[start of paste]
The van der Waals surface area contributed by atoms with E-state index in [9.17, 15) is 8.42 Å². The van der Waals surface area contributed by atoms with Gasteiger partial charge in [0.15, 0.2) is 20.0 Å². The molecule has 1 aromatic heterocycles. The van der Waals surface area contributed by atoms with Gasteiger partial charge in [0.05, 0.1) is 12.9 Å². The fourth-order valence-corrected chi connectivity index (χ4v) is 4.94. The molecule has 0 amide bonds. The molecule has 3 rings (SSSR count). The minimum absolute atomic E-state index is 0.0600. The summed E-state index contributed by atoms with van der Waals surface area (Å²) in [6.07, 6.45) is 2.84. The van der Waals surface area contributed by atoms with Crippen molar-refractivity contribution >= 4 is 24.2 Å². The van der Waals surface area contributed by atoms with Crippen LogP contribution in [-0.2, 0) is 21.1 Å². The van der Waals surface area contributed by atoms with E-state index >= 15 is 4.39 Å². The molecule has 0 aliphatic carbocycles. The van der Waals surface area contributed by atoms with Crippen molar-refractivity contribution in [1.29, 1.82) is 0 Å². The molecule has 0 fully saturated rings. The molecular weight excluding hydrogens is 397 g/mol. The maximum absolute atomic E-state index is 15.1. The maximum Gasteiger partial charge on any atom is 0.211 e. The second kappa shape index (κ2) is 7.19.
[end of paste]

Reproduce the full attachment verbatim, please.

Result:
The van der Waals surface area contributed by atoms with E-state index in [9.17, 15) is 8.42 Å². The van der Waals surface area contributed by atoms with Gasteiger partial charge in [0.15, 0.2) is 20.0 Å². The molecule has 1 aromatic heterocycles. The van der Waals surface area contributed by atoms with Gasteiger partial charge in [0.05, 0.1) is 12.9 Å². The fourth-order valence-corrected chi connectivity index (χ4v) is 4.94. The molecule has 0 amide bonds. The molecule has 3 rings (SSSR count). The minimum absolute atomic E-state index is 0.0600. The summed E-state index contributed by atoms with van der Waals surface area (Å²) in [6.07, 6.45) is 2.84. The van der Waals surface area contributed by atoms with Crippen molar-refractivity contribution >= 4 is 24.2 Å². The van der Waals surface area contributed by atoms with Crippen LogP contribution in [-0.2, 0) is 21.1 Å². The van der Waals surface area contributed by atoms with E-state index >= 15 is 4.39 Å². The molecule has 0 aliphatic carbocycles. The van der Waals surface area contributed by atoms with Crippen molar-refractivity contribution in [1.29, 1.82) is 0 Å². The molecule has 0 fully saturated rings. The molecular weight excluding hydrogens is 397 g/mol. The maximum absolute atomic E-state index is 15.1. The maximum Gasteiger partial charge on any atom is 0.211 e. The second kappa shape index (κ2) is 7.19.